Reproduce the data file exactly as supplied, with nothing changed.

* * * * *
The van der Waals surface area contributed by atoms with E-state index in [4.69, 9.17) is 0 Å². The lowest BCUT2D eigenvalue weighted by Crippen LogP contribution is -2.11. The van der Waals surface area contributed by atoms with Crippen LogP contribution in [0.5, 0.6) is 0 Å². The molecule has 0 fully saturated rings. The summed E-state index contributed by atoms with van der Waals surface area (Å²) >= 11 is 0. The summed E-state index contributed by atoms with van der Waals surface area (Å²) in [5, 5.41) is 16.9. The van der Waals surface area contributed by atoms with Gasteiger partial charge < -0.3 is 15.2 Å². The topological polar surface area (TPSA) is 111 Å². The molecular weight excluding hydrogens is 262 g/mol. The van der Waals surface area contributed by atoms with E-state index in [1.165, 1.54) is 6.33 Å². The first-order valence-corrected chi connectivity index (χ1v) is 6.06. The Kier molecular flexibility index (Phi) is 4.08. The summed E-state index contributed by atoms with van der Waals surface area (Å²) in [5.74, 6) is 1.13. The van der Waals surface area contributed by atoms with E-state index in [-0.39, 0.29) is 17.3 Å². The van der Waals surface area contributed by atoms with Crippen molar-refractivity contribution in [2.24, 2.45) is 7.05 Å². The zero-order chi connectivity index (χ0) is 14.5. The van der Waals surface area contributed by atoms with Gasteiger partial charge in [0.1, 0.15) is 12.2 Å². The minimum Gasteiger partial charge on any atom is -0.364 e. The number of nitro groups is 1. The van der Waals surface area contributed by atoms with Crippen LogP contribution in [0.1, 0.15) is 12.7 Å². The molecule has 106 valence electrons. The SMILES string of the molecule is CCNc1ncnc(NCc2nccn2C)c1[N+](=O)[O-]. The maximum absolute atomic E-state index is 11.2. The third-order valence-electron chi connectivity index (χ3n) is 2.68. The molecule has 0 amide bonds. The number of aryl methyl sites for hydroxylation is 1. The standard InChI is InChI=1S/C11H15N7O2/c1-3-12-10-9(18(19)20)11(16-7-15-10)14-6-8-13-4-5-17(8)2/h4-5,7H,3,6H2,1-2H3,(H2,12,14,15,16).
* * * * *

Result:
The van der Waals surface area contributed by atoms with E-state index in [4.69, 9.17) is 0 Å². The lowest BCUT2D eigenvalue weighted by Crippen LogP contribution is -2.11. The van der Waals surface area contributed by atoms with Crippen LogP contribution in [0.5, 0.6) is 0 Å². The molecule has 0 fully saturated rings. The summed E-state index contributed by atoms with van der Waals surface area (Å²) >= 11 is 0. The summed E-state index contributed by atoms with van der Waals surface area (Å²) in [5, 5.41) is 16.9. The van der Waals surface area contributed by atoms with Gasteiger partial charge < -0.3 is 15.2 Å². The topological polar surface area (TPSA) is 111 Å². The molecular weight excluding hydrogens is 262 g/mol. The van der Waals surface area contributed by atoms with E-state index in [1.165, 1.54) is 6.33 Å². The first-order valence-corrected chi connectivity index (χ1v) is 6.06. The Kier molecular flexibility index (Phi) is 4.08. The summed E-state index contributed by atoms with van der Waals surface area (Å²) in [5.74, 6) is 1.13. The van der Waals surface area contributed by atoms with E-state index in [-0.39, 0.29) is 17.3 Å². The van der Waals surface area contributed by atoms with Crippen molar-refractivity contribution in [2.24, 2.45) is 7.05 Å². The zero-order chi connectivity index (χ0) is 14.5. The van der Waals surface area contributed by atoms with Gasteiger partial charge in [0.1, 0.15) is 12.2 Å². The minimum Gasteiger partial charge on any atom is -0.364 e. The number of nitro groups is 1. The van der Waals surface area contributed by atoms with Crippen LogP contribution in [0.1, 0.15) is 12.7 Å². The molecule has 106 valence electrons. The SMILES string of the molecule is CCNc1ncnc(NCc2nccn2C)c1[N+](=O)[O-]. The maximum absolute atomic E-state index is 11.2. The third-order valence-electron chi connectivity index (χ3n) is 2.68. The molecule has 0 amide bonds. The number of aryl methyl sites for hydroxylation is 1. The standard InChI is InChI=1S/C11H15N7O2/c1-3-12-10-9(18(19)20)11(16-7-15-10)14-6-8-13-4-5-17(8)2/h4-5,7H,3,6H2,1-2H3,(H2,12,14,15,16).